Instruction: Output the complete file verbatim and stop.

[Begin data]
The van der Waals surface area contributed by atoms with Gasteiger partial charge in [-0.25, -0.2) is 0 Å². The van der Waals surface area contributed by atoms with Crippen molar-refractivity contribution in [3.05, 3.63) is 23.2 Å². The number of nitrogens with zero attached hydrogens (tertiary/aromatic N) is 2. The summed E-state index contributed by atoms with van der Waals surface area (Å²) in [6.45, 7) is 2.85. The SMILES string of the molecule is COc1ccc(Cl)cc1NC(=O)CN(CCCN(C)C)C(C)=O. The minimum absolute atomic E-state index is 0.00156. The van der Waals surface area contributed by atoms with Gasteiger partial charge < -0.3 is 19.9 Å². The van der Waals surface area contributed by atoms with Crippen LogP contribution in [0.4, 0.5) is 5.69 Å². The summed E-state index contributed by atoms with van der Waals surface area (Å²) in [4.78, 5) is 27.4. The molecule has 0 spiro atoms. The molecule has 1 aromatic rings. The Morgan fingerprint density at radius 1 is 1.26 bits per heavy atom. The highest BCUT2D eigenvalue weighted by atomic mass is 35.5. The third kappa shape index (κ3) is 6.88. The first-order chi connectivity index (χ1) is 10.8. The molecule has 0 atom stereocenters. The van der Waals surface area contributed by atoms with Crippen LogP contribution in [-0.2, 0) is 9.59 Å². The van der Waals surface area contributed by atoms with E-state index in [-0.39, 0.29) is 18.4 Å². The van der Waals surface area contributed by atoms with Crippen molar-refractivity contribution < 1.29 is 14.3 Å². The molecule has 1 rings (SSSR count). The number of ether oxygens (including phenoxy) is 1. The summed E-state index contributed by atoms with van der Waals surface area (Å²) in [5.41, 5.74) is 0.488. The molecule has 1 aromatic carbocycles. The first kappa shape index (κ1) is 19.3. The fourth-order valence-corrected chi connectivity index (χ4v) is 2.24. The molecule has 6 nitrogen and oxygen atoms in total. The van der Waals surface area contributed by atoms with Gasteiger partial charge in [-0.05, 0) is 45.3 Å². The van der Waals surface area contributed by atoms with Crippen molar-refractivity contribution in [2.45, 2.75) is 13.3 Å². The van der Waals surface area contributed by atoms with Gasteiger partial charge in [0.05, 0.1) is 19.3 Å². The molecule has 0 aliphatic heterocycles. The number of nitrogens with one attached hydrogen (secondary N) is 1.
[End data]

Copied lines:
The van der Waals surface area contributed by atoms with Gasteiger partial charge in [-0.25, -0.2) is 0 Å². The van der Waals surface area contributed by atoms with Crippen molar-refractivity contribution in [3.05, 3.63) is 23.2 Å². The number of nitrogens with zero attached hydrogens (tertiary/aromatic N) is 2. The summed E-state index contributed by atoms with van der Waals surface area (Å²) in [6.45, 7) is 2.85. The SMILES string of the molecule is COc1ccc(Cl)cc1NC(=O)CN(CCCN(C)C)C(C)=O. The minimum absolute atomic E-state index is 0.00156. The van der Waals surface area contributed by atoms with Gasteiger partial charge < -0.3 is 19.9 Å². The van der Waals surface area contributed by atoms with Crippen LogP contribution in [0.4, 0.5) is 5.69 Å². The summed E-state index contributed by atoms with van der Waals surface area (Å²) in [4.78, 5) is 27.4. The molecule has 0 spiro atoms. The molecule has 1 aromatic rings. The Morgan fingerprint density at radius 1 is 1.26 bits per heavy atom. The highest BCUT2D eigenvalue weighted by atomic mass is 35.5. The third kappa shape index (κ3) is 6.88. The first-order chi connectivity index (χ1) is 10.8. The molecule has 0 atom stereocenters. The van der Waals surface area contributed by atoms with Crippen LogP contribution in [-0.2, 0) is 9.59 Å². The van der Waals surface area contributed by atoms with E-state index in [-0.39, 0.29) is 18.4 Å². The van der Waals surface area contributed by atoms with Crippen molar-refractivity contribution < 1.29 is 14.3 Å². The molecule has 1 rings (SSSR count). The number of ether oxygens (including phenoxy) is 1. The summed E-state index contributed by atoms with van der Waals surface area (Å²) in [5.41, 5.74) is 0.488. The molecule has 1 aromatic carbocycles. The first kappa shape index (κ1) is 19.3. The fourth-order valence-corrected chi connectivity index (χ4v) is 2.24. The molecule has 6 nitrogen and oxygen atoms in total. The van der Waals surface area contributed by atoms with Gasteiger partial charge in [-0.05, 0) is 45.3 Å². The van der Waals surface area contributed by atoms with Crippen molar-refractivity contribution in [2.45, 2.75) is 13.3 Å². The van der Waals surface area contributed by atoms with Gasteiger partial charge in [0.05, 0.1) is 19.3 Å². The molecule has 0 aliphatic heterocycles. The number of nitrogens with one attached hydrogen (secondary N) is 1.